December 05, 2005
Observations on Khartoum
A popular blogger based in Darfur has recently posted an entry from Khartoum. While generally her observations are well informed (she is a releif worker), reasonably dispassionate and genuinely involved without losing perspective, I found the post from Khartoum to be rather shallow albeit written with a rather refreshing fascination with the city.
The occurences in Darfur, although tragic, have diverted the spotlight from Khartoum, the emerging political culture, the deep-rooted corrpution and obscene social disparities that exist. One finds very little meaningful exposition of Sudanese politics and culture now outside the frame of terrorism and Darfur. While Sleepless's efforts I am sure are appreciated, the Khartoum she sees is a sanitised NGO/diplo/rich kids version that only a miniscule fraction of the population are fortunate enough to see.
Another blog, run by a Christian church group in Pensylvania, posted an entry from khartoum two weeks ago and the author also seemed to be impressed by the facilities, hospitality, food and idyllic old world atmosphere on the banks of the Nile.
It is interesting and rather paradoxical that Western aid workers react to Khartoum in this way. Firstly, this is not the first time that the city had displayed the manifestations of modernity, it is merely the first time during the tenure of the current government. During the late 60's and 70's, Khartoum was a destination for regional immigrants and boasted theatres, cafes and restaurants. Even throughout the Numeiri governments and sporadic democratic periods, the city witnessed periods of prosperity and social activity. The present government has been in power for fifteen years and despite the peace treaty signed with the South, the growing oil industry and the general relaxation of sanctions, funds have filtered down to very few (that is, not government affiliated) private individuals.
Khartoum is a city of extremeties. Palatial properties exist alongside shanty towns, the inhabitants of which often provide domestic staff for said properties. The pyramid of affluence starts with governments ministers/officials, runs down through to private businesses they are affiliated with and ends with what are ostensibly the most independent positions in multinational companies- who of course have signed contracts with the government and exist symbiotically with it. If the paraphernalia of the massive wealth being accumulated has surfaced in the shape of coffee shops, restaurants and flavoured condoms, then this is hardly something for khartoum inhabitants to celebrate as the market for these venues consists of those that exist in aforementioned pyramid of influence- bringing to a perfect close the loop of nepotism and corrupt excluisivity. The unbelievable 'amount of construction' going on is not infrastructural. While roads, hospitals and public amenities generally continue to go the dogs, hotels, private properties and government ministries are being erected, towering above the dilapidated streets of squalour, child employment and poverty.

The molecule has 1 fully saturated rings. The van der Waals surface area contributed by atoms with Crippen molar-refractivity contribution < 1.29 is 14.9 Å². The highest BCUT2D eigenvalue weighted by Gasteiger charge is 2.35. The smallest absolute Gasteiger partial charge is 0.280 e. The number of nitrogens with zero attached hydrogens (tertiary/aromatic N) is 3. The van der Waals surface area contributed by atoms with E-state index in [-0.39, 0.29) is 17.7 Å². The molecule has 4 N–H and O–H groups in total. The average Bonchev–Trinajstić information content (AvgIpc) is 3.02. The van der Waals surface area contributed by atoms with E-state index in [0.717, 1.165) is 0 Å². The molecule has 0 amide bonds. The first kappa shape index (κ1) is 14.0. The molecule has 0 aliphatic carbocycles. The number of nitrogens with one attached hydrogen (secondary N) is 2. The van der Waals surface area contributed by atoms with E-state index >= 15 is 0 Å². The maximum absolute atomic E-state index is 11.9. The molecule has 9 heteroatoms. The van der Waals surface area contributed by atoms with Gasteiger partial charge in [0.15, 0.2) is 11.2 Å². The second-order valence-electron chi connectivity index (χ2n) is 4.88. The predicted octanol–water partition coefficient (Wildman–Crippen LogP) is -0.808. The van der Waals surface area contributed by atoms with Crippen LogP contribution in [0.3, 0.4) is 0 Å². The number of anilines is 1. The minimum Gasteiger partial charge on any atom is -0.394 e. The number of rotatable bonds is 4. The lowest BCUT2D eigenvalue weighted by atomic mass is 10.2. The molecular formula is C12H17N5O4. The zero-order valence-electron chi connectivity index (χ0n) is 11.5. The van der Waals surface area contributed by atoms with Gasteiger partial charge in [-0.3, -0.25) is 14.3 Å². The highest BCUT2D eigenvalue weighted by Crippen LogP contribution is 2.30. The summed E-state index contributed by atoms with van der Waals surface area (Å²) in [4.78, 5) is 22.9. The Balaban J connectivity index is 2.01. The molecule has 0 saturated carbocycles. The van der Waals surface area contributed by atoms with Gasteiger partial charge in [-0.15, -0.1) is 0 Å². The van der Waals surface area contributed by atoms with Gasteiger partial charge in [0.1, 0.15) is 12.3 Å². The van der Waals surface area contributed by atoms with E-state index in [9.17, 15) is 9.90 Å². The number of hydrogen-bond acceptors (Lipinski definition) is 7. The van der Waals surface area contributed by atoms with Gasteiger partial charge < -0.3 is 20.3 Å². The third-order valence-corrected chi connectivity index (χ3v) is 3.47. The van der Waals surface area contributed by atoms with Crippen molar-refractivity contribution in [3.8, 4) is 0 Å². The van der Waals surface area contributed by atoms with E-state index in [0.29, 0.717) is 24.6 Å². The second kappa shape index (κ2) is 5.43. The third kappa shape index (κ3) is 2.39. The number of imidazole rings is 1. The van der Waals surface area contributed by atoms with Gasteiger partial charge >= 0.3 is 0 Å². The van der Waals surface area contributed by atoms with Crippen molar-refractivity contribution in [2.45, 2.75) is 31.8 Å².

The government that is allegedly engineering the monstrosities in Darfur is the same one that is annexing the capital city into its very own playground. Those who consider the changing face of the city as a positive thing need to cease separating the obvious victims of the government and the more subtle ones. Forgive me if I do not buy this image of a vibrant city of Viennese style black forest cakes and happy weddings (the marriage market has now exploded in Khartoum, as extreme poverty and lack of social space drives girls to wed a provider and youth of both sexes to indulge in all things nuptial as those are the only celebrations allowed by the government). I would expect informed activists in Sudan who see Darfur as something more complicated than a pamphlet implies, to see Khartoum as something more than a postcard advertises.
Posted by Meph at December 5, 2005 05:42 PM
Filed Under: Op-Ed
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reminds me of those who are judging beirut by the new, spiffy "centre-ville", cairo by the rich suburbs, etc.pp.
funny that a relief worker would fall into that trap. on the other hand - relief workers might be more technically educated than socially/culturally, and thus not exactly in a position to really understand the place where they're posted.
nice, orderly refugee camps, though...
Posted by: raf* at December 6, 2005 12:41 PM
E-mail comment from Sleepless in Sudan reads..
I wouldn't object to any of the comments you've made, my appreciation of Khartoum
is indeed rather shallow and limited to the "sanitised NGO/diplo/rich kids
version" of life there. It's one of the most "expat" cities I've ever lived in -
and I've always found it quite hard to really fit into the local scene, I don't
really know many western aid workers who've managed (or, for that matter, tried to
do this with much enthusiasm). It's quite different from other places I've where
I've worked in that sense, though I couldn't really tell you why. Will keep
reading your postings, maybe they'll give me some ideas..
Posted by: Meph at December 7, 2005 10:46 AM